The building afforded little to interest a stranger, had I been disposed to consider it attentively; the sides of the quadrangle were of various architecture, and with their stone-shafted latticed windows, projecting turrets, and massive architraves, resembled the inside of a convent, or of one of the older and less splendid colleges of Oxford. I called for a domestic, but was for some time totally unattended to; which was the more provoking, as I could perceive I was the object of curiosity to several servants, both male and female, from different parts of the building, who popped out their heads and withdrew them, like rabbits in a warren, before I could make a direct appeal to the attention of any individual. The return of the huntsmen and hounds relieved me from my embarrassment, and with some difficulty I got one down to relieve me of the charge of the horses, and another stupid boor to guide me to the presence of Sir Hildebrand. This service he performed with much such grace and good-will, as a peasant who is compelled to act as guide to a hostile patrol; and in the same manner I was obliged to guard against his deserting me in the labyrinth of low vaulted passages which conducted to “Stun Hall,” as he called it, where I was to be introduced to the gracious presence of my uncle.
We did, however, at length reach a long vaulted room, floored with stone, where a range of oaken tables, of a weight and size too massive ever to be moved aside, were already covered for dinner. This venerable apartment, which had witnessed the feasts of several generations of the Osbaldistone family, bore also evidence of their success in field sports. Huge antlers of deer, which might have been trophies of the hunting of Chevy Chace, were ranged around the walls, interspersed with the stuffed skins of badgers, otters, martins, and other animals of the chase. Amidst some remnants of old armour, which had, perhaps, served against the Scotch, hung the more valued weapons of silvan war, cross-bows, guns of various device and construction, nets, fishing-rods, otter-spears, hunting-poles, with many other singular devices, and engines for taking or killing game. A few old pictures, dimmed with smoke, and stained with March beer, hung on the walls, representing knights and ladies, honoured, doubtless, and renowned in their day; those frowning fearfully from huge bushes of wig and of beard; and these looking delightfully with all their might at the roses which they brandished in their hands.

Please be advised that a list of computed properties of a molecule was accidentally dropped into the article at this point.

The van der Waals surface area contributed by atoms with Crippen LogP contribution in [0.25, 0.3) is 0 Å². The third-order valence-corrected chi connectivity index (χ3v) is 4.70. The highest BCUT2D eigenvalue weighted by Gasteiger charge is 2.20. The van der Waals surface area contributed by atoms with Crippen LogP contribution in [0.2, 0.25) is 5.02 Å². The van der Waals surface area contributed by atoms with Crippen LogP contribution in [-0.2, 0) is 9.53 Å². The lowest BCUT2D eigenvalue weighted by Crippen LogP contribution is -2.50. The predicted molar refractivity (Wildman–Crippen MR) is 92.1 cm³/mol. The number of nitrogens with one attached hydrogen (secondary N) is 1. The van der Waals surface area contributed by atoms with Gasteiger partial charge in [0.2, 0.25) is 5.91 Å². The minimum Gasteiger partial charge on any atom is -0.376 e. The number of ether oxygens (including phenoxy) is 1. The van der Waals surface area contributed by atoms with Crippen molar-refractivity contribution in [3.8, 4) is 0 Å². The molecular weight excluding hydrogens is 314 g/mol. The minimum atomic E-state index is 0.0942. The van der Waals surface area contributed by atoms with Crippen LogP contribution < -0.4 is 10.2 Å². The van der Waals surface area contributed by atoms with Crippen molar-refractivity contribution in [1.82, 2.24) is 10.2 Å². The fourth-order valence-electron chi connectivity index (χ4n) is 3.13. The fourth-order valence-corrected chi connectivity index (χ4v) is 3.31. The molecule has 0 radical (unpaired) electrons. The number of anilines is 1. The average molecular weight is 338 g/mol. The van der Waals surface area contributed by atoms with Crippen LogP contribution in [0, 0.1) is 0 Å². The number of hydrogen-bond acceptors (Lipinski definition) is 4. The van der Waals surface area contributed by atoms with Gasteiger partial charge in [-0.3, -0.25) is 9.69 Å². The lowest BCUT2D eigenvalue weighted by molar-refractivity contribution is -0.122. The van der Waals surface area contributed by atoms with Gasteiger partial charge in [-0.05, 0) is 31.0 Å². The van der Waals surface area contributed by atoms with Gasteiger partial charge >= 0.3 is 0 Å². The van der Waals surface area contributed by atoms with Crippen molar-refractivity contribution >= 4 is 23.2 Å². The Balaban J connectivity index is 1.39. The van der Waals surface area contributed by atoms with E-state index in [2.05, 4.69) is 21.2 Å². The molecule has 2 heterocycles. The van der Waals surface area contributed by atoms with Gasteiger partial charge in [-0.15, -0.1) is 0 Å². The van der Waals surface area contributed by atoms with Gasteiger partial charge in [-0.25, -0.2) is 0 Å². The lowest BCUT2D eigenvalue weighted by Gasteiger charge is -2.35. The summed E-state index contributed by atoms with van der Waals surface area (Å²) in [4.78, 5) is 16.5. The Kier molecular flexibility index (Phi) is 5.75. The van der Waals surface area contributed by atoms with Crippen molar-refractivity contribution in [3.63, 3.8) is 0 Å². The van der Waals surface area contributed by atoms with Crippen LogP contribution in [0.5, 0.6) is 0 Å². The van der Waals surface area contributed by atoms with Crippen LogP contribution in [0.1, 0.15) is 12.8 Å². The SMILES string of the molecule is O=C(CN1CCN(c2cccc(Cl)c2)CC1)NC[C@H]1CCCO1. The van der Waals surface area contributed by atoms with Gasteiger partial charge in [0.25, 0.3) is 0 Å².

I had just time to give a glance at these matters, when about twelve blue-coated servants burst into the hall with much tumult and talk, each rather employed in directing his comrades than in discharging his own duty. Some brought blocks and billets to the fire, which roared, blazed, and ascended, half in smoke, half in flame, up a huge tunnel, with an opening wide enough to accommodate a stone seat within its ample vault, and which was fronted, by way of chimney-piece, with a huge piece of heavy architecture, where the monsters of heraldry, embodied by the art of some Northumbrian chisel, grinned and ramped in red free-stone, now japanned by the smoke of centuries. Others of these old-fashioned serving-men bore huge smoking dishes, loaded with substantial fare; others brought in cups, flagons, bottles, yea barrels of liquor. All tramped, kicked, plunged, shouldered, and jostled, doing as little service with as much tumult as could well be imagined. At length, while the dinner was, after various efforts, in the act of being arranged upon the board, “the clamour much of men and dogs,” the cracking of whips, calculated for the intimidation of the latter, voices loud and high, steps which, impressed by the heavy-heeled boots of the period, clattered like those in the statue of the Festin de Pierre,34 announced the arrival of those for whose benefit the preparations were made.
The hubbub among the servants rather increased than diminished as this crisis approached. Some called to make haste — others to take time — some exhorted to stand out of the way, and make room for Sir Hildebrand and the young squires — some to close round the table and be in the way — some bawled to open, some to shut, a pair of folding-doors which divided the hall from a sort of gallery, as I afterwards learned, or withdrawing-room, fitted up with black wainscot. Opened the doors were at length, and in rushed curs and men — eight dogs, the domestic chaplain, the village doctor, my six cousins, and my uncle.
34 Now called Don Juan.